University of St. Andrews names residence hall in tribute to PGA Hall-of-Famer Renee Powell
ST. ANDREWS, Scotland – The University of St. Andrews will honor PGA/LPGA Professional Renee Powell of East Canton, Ohio, and British journalist Katharine Whitehorn by naming a residence hall after each of them. Powell and Whitehorn are being recognized for their inspiration in diversity in golf and the advancement of women social causes, respectively.
Founded in 1413, the University of St. Andrews is the epicenter of a town that is world-renowned as the home of golf. The dedication ceremony for Renee Powell Hall, the first residence hall named for an American, will be Sept. 19.
Powell was first celebrated by St. Andrews in 2008, when she became the first female golfer in the university’s history bestowed with an Honorary Doctor of Laws (L.L.D.) degree. In 2015, she was one of seven women to become the first female members in the 260-year history of the Royal & Ancient Golf Club. Additionally, the University of St. Andrews Schoolgirls Championship annually awards the Renee Powell Cup.
“To receive such an unbelievable honor and to forever be a part of one of the most prestigious universities in the United Kingdom is too difficult to express in words,” said Powell, the PGA Head Professional at Clearview Golf Club in East Canton, Ohio. “I have always considered myself as a citizen of the world and I guess now I will forever be remembered as such. I feel this is truly an historic and awesome occasion for a renowned university to recognize a black American female golfer in such a manner. It says so much about the vision and heart of the leadership."
The new halls, at North Haugh and St Leonard’s Road in St Andrews, are part of a £70 million investment in student accommodation by the University, which will create 900 new bedrooms over and above the 4,000 that the university already provides. Renee Powell Hall, which has 205 rooms, and Whitehorn Hall, which has 184 rooms, are due to open in October.
“We are thrilled that Renee Powell, an honorary graduate of the University of St. Andrews, will lend her name to the newest of our University Halls of Residence,” said Robert Fleming, Director of Development. “Renee is a longtime friend and supporter of the university, and as one of the first female Honorary Members of the R&A, and a champion of diversity in sport, she has worked closely with our student golf teams here at St. Andrews. We are honoured to mark our continuing association with Renee through the naming of Renee Powell Hall and look forward to celebrating this special occasion.”
Powell was the second African American woman to play on the LPGA Tour. She began her professional career in 1967, playing in more than 250 tournaments around the world. Since 1980, she has taught golf in the United States, Africa and Europe.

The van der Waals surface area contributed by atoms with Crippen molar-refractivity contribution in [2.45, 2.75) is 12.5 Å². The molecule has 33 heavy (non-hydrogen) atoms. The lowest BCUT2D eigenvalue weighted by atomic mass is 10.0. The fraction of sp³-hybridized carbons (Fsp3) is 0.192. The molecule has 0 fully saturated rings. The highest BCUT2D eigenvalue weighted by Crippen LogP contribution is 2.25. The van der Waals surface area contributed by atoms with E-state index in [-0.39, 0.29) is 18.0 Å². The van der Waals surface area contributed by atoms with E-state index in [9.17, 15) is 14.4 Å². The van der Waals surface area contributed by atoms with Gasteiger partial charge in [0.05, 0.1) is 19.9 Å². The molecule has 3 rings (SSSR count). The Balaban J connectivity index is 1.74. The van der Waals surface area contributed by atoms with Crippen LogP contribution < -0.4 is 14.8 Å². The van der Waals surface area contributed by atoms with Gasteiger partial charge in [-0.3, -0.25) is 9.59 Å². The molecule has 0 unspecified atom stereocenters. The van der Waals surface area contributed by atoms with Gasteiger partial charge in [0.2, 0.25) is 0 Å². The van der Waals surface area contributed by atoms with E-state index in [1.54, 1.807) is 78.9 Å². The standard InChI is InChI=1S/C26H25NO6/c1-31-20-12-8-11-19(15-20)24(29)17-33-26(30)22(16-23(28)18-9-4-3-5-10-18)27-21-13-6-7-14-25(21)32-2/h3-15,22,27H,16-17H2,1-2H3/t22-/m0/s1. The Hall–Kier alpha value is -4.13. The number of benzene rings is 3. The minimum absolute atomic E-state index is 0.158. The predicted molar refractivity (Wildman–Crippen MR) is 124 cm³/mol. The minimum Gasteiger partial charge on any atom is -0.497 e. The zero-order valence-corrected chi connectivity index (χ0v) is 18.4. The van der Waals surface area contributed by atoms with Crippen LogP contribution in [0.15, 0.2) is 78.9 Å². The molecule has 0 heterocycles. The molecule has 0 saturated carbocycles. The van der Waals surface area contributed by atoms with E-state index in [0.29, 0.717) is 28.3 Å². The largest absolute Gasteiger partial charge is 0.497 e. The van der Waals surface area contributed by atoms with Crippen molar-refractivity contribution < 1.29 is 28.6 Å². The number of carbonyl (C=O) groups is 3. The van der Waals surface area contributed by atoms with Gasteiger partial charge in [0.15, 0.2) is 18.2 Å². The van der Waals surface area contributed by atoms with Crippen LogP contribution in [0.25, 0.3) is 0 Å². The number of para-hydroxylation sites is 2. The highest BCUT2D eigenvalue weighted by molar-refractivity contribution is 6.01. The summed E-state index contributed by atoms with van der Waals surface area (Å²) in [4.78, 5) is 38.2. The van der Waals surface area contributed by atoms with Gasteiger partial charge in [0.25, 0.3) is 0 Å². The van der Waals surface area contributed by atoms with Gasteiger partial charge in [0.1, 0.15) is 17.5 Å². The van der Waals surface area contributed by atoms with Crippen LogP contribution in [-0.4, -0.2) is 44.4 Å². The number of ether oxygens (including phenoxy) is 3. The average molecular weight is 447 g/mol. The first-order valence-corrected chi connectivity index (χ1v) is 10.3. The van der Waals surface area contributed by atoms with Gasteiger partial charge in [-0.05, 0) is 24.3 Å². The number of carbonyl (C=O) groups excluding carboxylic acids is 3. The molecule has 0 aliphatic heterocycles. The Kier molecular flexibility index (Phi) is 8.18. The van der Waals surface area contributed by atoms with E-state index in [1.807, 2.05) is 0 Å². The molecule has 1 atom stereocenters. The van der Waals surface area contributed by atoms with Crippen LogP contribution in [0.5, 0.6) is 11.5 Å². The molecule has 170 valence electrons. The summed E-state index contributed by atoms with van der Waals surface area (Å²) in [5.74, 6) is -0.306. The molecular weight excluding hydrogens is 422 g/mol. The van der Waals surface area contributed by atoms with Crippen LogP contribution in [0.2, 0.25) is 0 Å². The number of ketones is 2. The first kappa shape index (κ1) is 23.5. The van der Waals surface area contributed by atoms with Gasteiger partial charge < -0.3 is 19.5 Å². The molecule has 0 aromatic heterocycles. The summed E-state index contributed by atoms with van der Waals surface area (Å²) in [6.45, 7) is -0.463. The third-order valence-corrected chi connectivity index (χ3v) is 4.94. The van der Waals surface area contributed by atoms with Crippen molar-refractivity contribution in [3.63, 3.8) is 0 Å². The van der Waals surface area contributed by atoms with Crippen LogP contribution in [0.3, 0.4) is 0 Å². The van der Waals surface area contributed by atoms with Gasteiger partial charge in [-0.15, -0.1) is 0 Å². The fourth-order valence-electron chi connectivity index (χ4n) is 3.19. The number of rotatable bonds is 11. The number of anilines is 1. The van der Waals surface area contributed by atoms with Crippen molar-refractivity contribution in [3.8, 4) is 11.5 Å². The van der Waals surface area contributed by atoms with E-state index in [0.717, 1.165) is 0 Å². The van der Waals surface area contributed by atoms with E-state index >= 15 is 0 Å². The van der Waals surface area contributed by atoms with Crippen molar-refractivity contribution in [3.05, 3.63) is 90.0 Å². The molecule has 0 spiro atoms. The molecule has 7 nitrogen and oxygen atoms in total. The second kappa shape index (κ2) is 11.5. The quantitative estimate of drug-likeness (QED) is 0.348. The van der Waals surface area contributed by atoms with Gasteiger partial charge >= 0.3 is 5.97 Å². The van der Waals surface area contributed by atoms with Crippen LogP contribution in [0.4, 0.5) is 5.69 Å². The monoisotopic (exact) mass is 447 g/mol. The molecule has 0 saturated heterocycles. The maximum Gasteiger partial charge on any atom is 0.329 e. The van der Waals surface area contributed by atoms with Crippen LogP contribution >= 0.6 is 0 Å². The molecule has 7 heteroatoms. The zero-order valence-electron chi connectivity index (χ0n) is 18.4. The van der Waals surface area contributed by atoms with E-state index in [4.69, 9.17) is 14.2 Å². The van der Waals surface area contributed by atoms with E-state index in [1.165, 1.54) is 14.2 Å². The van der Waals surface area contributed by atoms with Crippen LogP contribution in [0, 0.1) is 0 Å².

MORE: Renee Powell inducted into the PGA of America Hall of Fame
Powell also is the founder of Clearview HOPE (Helping Our Patriots Everywhere), which is the sole year-round women veterans’ rehabilitation program in the United States. This summer, Powell began the only PGA HOPE program in the Northern Ohio PGA Section featuring male veterans.
Powell is widely known for her work to attract more young female golfers to the sport. In 2007, she was a guest lecturer at a New Links St. Andrews event at the University, where she outlined how sport can positively impact young people’s lives.
Powell recalled that since she was a youngster her late father, PGA Hall-of-Famer William Powell, the first African-American to design, build, own and operate a golf course in the United States, had spoken of Scotland.
“My dad’s love for the country and his love of the history of the game of golf were among many stories that have remained in my heart,” said Powell. “In 2008, he escorted me to St. Andrews when I received my honorary degree from the University. It was his first trip back to Scotland since World War II and his first trip ever to St. Andrews. It was my opportunity to thank him and my mother for all they have done for me.”
Katharine Whitehorn is a British writer and columnist famous for her wit and observations on the changing role of women. She has written for Picture Post, and was a staff columnist on the Observer for 36 years, widely read and admired for her wisdom, courage and sense of perspective. Until recently, she was a regular columnist and contributor to both the Observer and The Guardian. She was a member of the Latey Committee on the Age of Majority in the UK, the body which recommended the voting age should be lowered from 21 to 18.
In 1982, students at St Andrews voted to install her as Rector, the first woman to hold the post at St Andrews, and the first in Scotland.
In her address that year to students in Younger Hall, Whitehorn said: “The fact that St. Andrews has the first woman rector in Scotland says something for your open-mindedness. . .even if one or two of the more unreconstructed members of the (men only) Kate Kennedy Club do think it is the most curious appointment since the Emperor Caligula made his horse a Consul.”
Powell Hall is five-stories high and adjacent to Agnes Blackadder Hall on the North Haugh, while Whitehorn Hall is four-stories, adjacent to University Hall in Kennedy Gardens and located near the Sports Centre.
All the rooms have en-suite facilities and the new halls will offer a range of facilities including games rooms, music rooms, cinema rooms, study spaces, dining room and kitchen/lounges.
About the University of St. Andrews
Founded in 1413, the University of St. Andrews is Scotland's first university and the third oldest in the English speaking world. Teaching began in the community of St Andrews in 1410, and the University was formally constituted by the issue of a papal bull in 1413. For more information about the University of St. Andrews, please visit www.st-andrews.ac.uk
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